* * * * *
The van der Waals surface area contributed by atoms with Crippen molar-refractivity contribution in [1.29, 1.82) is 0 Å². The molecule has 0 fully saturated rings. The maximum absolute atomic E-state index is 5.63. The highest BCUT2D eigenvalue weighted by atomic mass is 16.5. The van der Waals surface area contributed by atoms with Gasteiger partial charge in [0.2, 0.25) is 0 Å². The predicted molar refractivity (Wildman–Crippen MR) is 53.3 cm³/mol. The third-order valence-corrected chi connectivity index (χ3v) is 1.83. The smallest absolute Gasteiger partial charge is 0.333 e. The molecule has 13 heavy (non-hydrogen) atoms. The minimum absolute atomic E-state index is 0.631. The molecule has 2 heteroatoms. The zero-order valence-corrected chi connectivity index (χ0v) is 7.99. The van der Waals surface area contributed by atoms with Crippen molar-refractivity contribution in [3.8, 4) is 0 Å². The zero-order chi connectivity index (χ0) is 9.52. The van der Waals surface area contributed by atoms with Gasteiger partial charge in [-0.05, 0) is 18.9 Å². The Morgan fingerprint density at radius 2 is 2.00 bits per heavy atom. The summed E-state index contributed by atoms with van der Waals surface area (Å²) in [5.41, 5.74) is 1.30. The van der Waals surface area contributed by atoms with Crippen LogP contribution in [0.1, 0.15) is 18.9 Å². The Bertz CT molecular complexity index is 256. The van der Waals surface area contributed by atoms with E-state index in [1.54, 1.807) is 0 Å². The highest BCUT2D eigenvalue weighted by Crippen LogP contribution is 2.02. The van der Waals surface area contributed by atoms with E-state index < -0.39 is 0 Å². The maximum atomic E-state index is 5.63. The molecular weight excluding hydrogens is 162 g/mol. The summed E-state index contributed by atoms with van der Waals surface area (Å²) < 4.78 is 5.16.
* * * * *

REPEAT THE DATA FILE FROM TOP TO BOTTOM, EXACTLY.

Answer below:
The van der Waals surface area contributed by atoms with Crippen molar-refractivity contribution in [1.29, 1.82) is 0 Å². The molecule has 0 fully saturated rings. The maximum absolute atomic E-state index is 5.63. The highest BCUT2D eigenvalue weighted by atomic mass is 16.5. The van der Waals surface area contributed by atoms with Gasteiger partial charge in [0.2, 0.25) is 0 Å². The predicted molar refractivity (Wildman–Crippen MR) is 53.3 cm³/mol. The third-order valence-corrected chi connectivity index (χ3v) is 1.83. The smallest absolute Gasteiger partial charge is 0.333 e. The molecule has 13 heavy (non-hydrogen) atoms. The minimum absolute atomic E-state index is 0.631. The molecule has 2 heteroatoms. The zero-order valence-corrected chi connectivity index (χ0v) is 7.99. The van der Waals surface area contributed by atoms with Crippen molar-refractivity contribution in [3.8, 4) is 0 Å². The zero-order chi connectivity index (χ0) is 9.52. The van der Waals surface area contributed by atoms with Gasteiger partial charge in [-0.05, 0) is 18.9 Å². The Morgan fingerprint density at radius 2 is 2.00 bits per heavy atom. The summed E-state index contributed by atoms with van der Waals surface area (Å²) in [5.41, 5.74) is 1.30. The van der Waals surface area contributed by atoms with Crippen LogP contribution in [0.1, 0.15) is 18.9 Å². The Bertz CT molecular complexity index is 256. The van der Waals surface area contributed by atoms with E-state index in [1.54, 1.807) is 0 Å². The highest BCUT2D eigenvalue weighted by Crippen LogP contribution is 2.02. The van der Waals surface area contributed by atoms with E-state index < -0.39 is 0 Å². The maximum atomic E-state index is 5.63. The molecular weight excluding hydrogens is 162 g/mol. The summed E-state index contributed by atoms with van der Waals surface area (Å²) < 4.78 is 5.16.